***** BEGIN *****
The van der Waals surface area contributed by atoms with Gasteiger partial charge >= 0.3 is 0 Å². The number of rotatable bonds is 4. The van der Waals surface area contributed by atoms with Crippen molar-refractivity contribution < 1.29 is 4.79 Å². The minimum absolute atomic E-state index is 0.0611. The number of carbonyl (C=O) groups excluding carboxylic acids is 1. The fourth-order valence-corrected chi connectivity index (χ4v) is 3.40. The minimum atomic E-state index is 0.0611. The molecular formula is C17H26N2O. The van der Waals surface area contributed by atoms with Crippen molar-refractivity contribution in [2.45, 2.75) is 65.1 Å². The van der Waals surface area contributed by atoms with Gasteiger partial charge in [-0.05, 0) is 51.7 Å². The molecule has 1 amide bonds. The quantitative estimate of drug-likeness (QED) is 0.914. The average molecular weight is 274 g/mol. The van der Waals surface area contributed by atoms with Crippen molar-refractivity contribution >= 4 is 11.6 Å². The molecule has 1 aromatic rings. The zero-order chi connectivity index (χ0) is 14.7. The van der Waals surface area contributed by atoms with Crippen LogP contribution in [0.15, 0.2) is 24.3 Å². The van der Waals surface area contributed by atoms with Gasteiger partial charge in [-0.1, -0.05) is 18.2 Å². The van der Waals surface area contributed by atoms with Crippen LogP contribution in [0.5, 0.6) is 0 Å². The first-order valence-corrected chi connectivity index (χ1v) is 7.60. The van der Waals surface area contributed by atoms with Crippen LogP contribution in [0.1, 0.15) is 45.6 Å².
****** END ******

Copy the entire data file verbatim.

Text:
The van der Waals surface area contributed by atoms with Gasteiger partial charge >= 0.3 is 0 Å². The number of rotatable bonds is 4. The van der Waals surface area contributed by atoms with Crippen molar-refractivity contribution < 1.29 is 4.79 Å². The minimum absolute atomic E-state index is 0.0611. The number of carbonyl (C=O) groups excluding carboxylic acids is 1. The fourth-order valence-corrected chi connectivity index (χ4v) is 3.40. The minimum atomic E-state index is 0.0611. The molecular formula is C17H26N2O. The van der Waals surface area contributed by atoms with Crippen molar-refractivity contribution in [2.45, 2.75) is 65.1 Å². The van der Waals surface area contributed by atoms with Gasteiger partial charge in [-0.05, 0) is 51.7 Å². The molecule has 1 amide bonds. The quantitative estimate of drug-likeness (QED) is 0.914. The average molecular weight is 274 g/mol. The van der Waals surface area contributed by atoms with Crippen molar-refractivity contribution >= 4 is 11.6 Å². The molecule has 1 aromatic rings. The zero-order chi connectivity index (χ0) is 14.7. The van der Waals surface area contributed by atoms with Crippen LogP contribution in [0.15, 0.2) is 24.3 Å². The van der Waals surface area contributed by atoms with Gasteiger partial charge in [-0.1, -0.05) is 18.2 Å². The van der Waals surface area contributed by atoms with Crippen LogP contribution in [0.5, 0.6) is 0 Å². The first-order valence-corrected chi connectivity index (χ1v) is 7.60. The van der Waals surface area contributed by atoms with Crippen LogP contribution in [0.1, 0.15) is 45.6 Å².